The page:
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Migratory passerine birds as reservoirs of Lyme borreliosis in Europe.
Umeå University, Faculty of Medicine, Molecular Biology (Faculty of Medicine). (Bergström)
Umeå University, Faculty of Medicine, Molecular Biology (Faculty of Medicine). (Bergström)
Umeå University, Faculty of Medicine, Clinical Microbiology, Infectious Diseases.
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2006 (English)In: Emerging Infectious Diseases, ISSN 1080-6040, Vol. 12, no 7, 1087-95 p.Article in journal (Refereed) Published
Abstract [en]

To define the role of birds as reservoirs and disseminators of Borrelia spirochetes, we characterized tick infestation and reservoir competence of migratory passerine birds in Sweden. A total of 1,120 immature Ixodes ricinus ticks were removed from 13,260 birds and assayed by quantitative polymerase chain reaction (PCR) for Borrelia, followed by DNA sequencing for species and genotype identification. Distributions of ticks on birds were aggregated, presumably because of varying encounters with ticks along migratory routes. Lyme borreliosis spirochetes were detected in 160 (1.4%) ticks. Borrelia garinii was the most common species in PCR-positive samples and included genotypes associated with human infections. Infestation prevalence with infected ticks was 5 times greater among ground-foraging birds than other bird species, but the 2 groups were equally competent in transmitting Borrelia. Migratory passerine birds host epidemiologically important vector ticks and Borrelia species and vary in effectiveness as reservoirs on the basis of their feeding behavior.

Place, publisher, year, edition, pages
2006. Vol. 12, no 7, 1087-95 p.
Keyword [en]
Animals, Bird Diseases/parasitology, Borrelia/classification, Disease Reservoirs, Europe/epidemiology, Lyme Disease/*epidemiology/microbiology, Passeriformes/*microbiology, Tick Infestations/veterinary, Ticks/microbiology
URN: urn:nbn:se:umu:diva-12902PubMedID: 16836825OAI: diva2:152573
Available from: 2008-01-08 Created: 2008-01-08 Last updated: 2011-01-11Bibliographically approved
In thesis
1. Biology of Borrelia garinii Spirochetes
Open this publication in new window or tab >>Biology of Borrelia garinii Spirochetes
2008 (English)Doctoral thesis, comprehensive summary (Other academic)
Abstract [en]

Lyme borreliosis is a tick-transmitted infectious disease. The causative agents are spiral-shaped bacteria and the most common sign of infection is a skin rash at the site of the tick bite. If not treated with antibiotics, the bacteria can disseminate and cause a variety of different manifestations including arthritis, carditis or neurological problems. The disease is a zoonosis and the bacteria are maintained in nature by different vertebrate reservoir host animals. In Europe, three different Borrelia genospecies cause Lyme borreliosis: B. burgdorferi, B. afzelii and B. garinii. The latter depends in part on birds as its reservoir host. B. garinii bacteria have been found in a marine enzootic infection cycle worldwide and also among terrestrial birds. This thesis suggests that passerine birds and seabirds constitute an important reservoir for B. garinii bacteria also with clinical importance. We have found bacteria very similar to Lyme borreliosis causing isolates in ticks infesting migrating passerine birds. The birds not only transport infected ticks, but are competent reservoir hosts, as measured by their ability to infect naïve ticks. Their role as a reservoir host is dependent on their foraging behavior, where ground-dwelling birds are of greater importance than other species. When comparing B. garinii isolates from Europe, the Arctic and North Pacific, and including isolates from seabirds, passerine birds, Ixodes ricinus ticks and Lyme borreliosis patients, we found that phylogenetic grouping was not necessarily dependent on geographical or biological origin. B. garinii from seabirds were very heterogeneous and found in all different groups. Therefore, the marine and the terrestrial infection cycles are likely to overlap. This was supported by the fact that B. garinii isolated from seabirds can establish a long-term infection in mice. Bacteria from the genospecies B. garinii are overrepresented among neuroborreliosis patients. Interestingly, many clinical B. garinii isolates are sensitive to human serum and have shown weak binding to the complement inhibitor protein factor H. By transforming a serum-sensitive B. garinii isolate with a shuttle vector containing the gene for the factor H binding protein OspE from complement-resistant B. burgdorferi, serum resistance could be increased. In addition, neurovirulent B. garinii strains recently isolated from neuroborreliosis patients were shown to express a factor H binding protein, not found in bacteria that had been kept in culture for a long time. This protein may contribute to the virulence of neuroborreliosis-causing B. garinii strains. When testing B. garinii isolates from Lyme borreliosis patients and seabirds for resistance to human serum, all members of the latter group were sensitive to even low levels of serum. This suggests that seabird isolates are not capable of infecting humans. In agreement with this, B. garinii isolated from seabirds do not appear to bind human factor H.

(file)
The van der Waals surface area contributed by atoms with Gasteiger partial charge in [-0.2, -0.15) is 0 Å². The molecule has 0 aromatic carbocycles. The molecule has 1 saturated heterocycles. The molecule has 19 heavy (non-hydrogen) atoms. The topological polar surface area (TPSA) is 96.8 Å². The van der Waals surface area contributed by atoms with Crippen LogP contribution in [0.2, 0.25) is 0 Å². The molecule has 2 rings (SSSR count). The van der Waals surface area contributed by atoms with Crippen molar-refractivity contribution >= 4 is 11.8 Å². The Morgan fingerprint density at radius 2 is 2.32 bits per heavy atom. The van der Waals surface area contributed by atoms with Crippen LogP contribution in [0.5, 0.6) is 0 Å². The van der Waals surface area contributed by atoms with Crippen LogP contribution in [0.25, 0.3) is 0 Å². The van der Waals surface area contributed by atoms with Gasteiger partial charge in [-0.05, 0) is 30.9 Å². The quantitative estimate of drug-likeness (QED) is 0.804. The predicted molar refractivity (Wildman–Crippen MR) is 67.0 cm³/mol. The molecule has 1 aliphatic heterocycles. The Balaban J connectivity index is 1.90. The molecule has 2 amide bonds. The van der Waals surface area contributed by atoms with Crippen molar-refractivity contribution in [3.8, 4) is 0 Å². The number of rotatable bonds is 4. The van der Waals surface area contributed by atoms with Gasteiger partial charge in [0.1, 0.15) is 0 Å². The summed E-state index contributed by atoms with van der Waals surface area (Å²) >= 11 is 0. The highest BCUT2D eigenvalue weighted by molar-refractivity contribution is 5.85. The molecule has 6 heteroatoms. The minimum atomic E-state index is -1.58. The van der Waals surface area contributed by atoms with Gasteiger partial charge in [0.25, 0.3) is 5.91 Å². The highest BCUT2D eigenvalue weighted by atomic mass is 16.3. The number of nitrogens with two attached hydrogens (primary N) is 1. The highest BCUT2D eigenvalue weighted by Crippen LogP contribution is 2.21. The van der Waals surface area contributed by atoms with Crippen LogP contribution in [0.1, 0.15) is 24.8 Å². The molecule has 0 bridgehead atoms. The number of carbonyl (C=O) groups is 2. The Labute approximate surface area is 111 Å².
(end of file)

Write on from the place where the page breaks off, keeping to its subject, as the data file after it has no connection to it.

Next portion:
Place, publisher, year, edition, pages
Umeå: Molekylärbiologi (Medicinska fakulteten), 2008. 73 p.
Umeå University medical dissertations, ISSN 0346-6612 ; 1161
Borrelia garinii, Lyme borreliosis, birds, migration, reservoir host, complement, Ixodes ricinus, Europe, Asia, infection cycle
National Category
Biochemistry and Molecular Biology
urn:nbn:se:umu:diva-1578 (URN)978-91-7264-521-9 (ISBN)
Public defence
2008-03-28, Major Groove, 6L, Umeå, 09:00 (English)
Available from: 2008-03-14 Created: 2008-03-14 Last updated: 2011-10-27Bibliographically approved

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